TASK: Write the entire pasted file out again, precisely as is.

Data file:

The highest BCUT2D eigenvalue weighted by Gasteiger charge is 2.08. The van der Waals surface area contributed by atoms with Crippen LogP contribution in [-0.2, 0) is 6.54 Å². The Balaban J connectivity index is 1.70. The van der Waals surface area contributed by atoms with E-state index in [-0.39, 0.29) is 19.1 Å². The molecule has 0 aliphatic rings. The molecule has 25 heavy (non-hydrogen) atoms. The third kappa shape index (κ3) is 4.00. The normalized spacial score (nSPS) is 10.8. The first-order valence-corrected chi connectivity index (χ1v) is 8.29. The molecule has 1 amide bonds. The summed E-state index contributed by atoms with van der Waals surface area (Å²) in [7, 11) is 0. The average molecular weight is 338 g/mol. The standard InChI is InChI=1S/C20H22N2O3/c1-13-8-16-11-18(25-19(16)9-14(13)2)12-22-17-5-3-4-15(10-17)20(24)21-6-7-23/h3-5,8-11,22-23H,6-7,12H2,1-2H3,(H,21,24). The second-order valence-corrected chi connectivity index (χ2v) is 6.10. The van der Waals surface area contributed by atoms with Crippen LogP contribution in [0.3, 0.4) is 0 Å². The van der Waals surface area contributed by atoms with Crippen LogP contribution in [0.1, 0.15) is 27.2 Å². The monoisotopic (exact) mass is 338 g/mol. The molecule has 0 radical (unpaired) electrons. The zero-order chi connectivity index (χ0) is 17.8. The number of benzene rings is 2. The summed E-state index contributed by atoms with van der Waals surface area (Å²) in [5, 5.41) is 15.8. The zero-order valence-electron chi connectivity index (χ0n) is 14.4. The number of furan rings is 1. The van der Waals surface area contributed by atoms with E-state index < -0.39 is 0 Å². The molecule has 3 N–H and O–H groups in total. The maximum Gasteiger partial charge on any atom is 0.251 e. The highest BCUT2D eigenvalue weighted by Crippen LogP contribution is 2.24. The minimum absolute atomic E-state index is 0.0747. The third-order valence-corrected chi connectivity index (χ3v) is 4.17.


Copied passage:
The highest BCUT2D eigenvalue weighted by Gasteiger charge is 2.08. The van der Waals surface area contributed by atoms with Crippen LogP contribution in [-0.2, 0) is 6.54 Å². The Balaban J connectivity index is 1.70. The van der Waals surface area contributed by atoms with E-state index in [-0.39, 0.29) is 19.1 Å². The molecule has 0 aliphatic rings. The molecule has 25 heavy (non-hydrogen) atoms. The third kappa shape index (κ3) is 4.00. The normalized spacial score (nSPS) is 10.8. The first-order valence-corrected chi connectivity index (χ1v) is 8.29. The molecule has 1 amide bonds. The summed E-state index contributed by atoms with van der Waals surface area (Å²) in [7, 11) is 0. The average molecular weight is 338 g/mol. The standard InChI is InChI=1S/C20H22N2O3/c1-13-8-16-11-18(25-19(16)9-14(13)2)12-22-17-5-3-4-15(10-17)20(24)21-6-7-23/h3-5,8-11,22-23H,6-7,12H2,1-2H3,(H,21,24). The second-order valence-corrected chi connectivity index (χ2v) is 6.10. The van der Waals surface area contributed by atoms with Crippen LogP contribution in [0.3, 0.4) is 0 Å². The van der Waals surface area contributed by atoms with Crippen LogP contribution in [0.1, 0.15) is 27.2 Å². The monoisotopic (exact) mass is 338 g/mol. The molecule has 0 radical (unpaired) electrons. The zero-order chi connectivity index (χ0) is 17.8. The number of benzene rings is 2. The summed E-state index contributed by atoms with van der Waals surface area (Å²) in [5, 5.41) is 15.8. The zero-order valence-electron chi connectivity index (χ0n) is 14.4. The number of furan rings is 1. The van der Waals surface area contributed by atoms with E-state index < -0.39 is 0 Å². The molecule has 3 N–H and O–H groups in total. The maximum Gasteiger partial charge on any atom is 0.251 e. The highest BCUT2D eigenvalue weighted by Crippen LogP contribution is 2.24. The minimum absolute atomic E-state index is 0.0747. The third-order valence-corrected chi connectivity index (χ3v) is 4.17.